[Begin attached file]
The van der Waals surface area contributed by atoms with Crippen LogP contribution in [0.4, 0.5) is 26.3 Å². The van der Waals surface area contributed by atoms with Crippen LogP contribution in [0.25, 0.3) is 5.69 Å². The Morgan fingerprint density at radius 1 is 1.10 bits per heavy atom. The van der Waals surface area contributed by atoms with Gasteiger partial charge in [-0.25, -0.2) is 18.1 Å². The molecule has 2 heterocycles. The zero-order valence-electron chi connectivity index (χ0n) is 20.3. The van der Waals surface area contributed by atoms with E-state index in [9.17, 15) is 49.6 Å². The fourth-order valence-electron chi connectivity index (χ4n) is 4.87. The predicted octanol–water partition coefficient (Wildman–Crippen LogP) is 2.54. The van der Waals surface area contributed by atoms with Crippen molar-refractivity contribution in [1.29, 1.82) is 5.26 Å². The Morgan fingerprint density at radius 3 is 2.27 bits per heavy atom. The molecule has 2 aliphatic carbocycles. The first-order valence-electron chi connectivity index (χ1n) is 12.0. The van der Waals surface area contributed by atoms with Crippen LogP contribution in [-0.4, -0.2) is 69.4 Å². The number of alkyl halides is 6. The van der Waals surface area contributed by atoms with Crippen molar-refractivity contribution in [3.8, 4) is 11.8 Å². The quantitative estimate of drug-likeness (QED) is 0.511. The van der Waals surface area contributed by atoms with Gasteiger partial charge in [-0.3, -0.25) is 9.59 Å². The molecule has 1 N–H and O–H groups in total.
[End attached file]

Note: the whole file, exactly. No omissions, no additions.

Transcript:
The van der Waals surface area contributed by atoms with Crippen LogP contribution in [0.4, 0.5) is 26.3 Å². The van der Waals surface area contributed by atoms with Crippen LogP contribution in [0.25, 0.3) is 5.69 Å². The Morgan fingerprint density at radius 1 is 1.10 bits per heavy atom. The van der Waals surface area contributed by atoms with Gasteiger partial charge in [-0.25, -0.2) is 18.1 Å². The molecule has 2 heterocycles. The zero-order valence-electron chi connectivity index (χ0n) is 20.3. The van der Waals surface area contributed by atoms with E-state index in [9.17, 15) is 49.6 Å². The fourth-order valence-electron chi connectivity index (χ4n) is 4.87. The predicted octanol–water partition coefficient (Wildman–Crippen LogP) is 2.54. The van der Waals surface area contributed by atoms with Crippen molar-refractivity contribution in [1.29, 1.82) is 5.26 Å². The Morgan fingerprint density at radius 3 is 2.27 bits per heavy atom. The molecule has 2 aliphatic carbocycles. The first-order valence-electron chi connectivity index (χ1n) is 12.0. The van der Waals surface area contributed by atoms with Crippen LogP contribution in [-0.4, -0.2) is 69.4 Å². The number of alkyl halides is 6. The van der Waals surface area contributed by atoms with Crippen molar-refractivity contribution in [3.8, 4) is 11.8 Å². The quantitative estimate of drug-likeness (QED) is 0.511. The van der Waals surface area contributed by atoms with Gasteiger partial charge in [-0.3, -0.25) is 9.59 Å². The molecule has 1 N–H and O–H groups in total.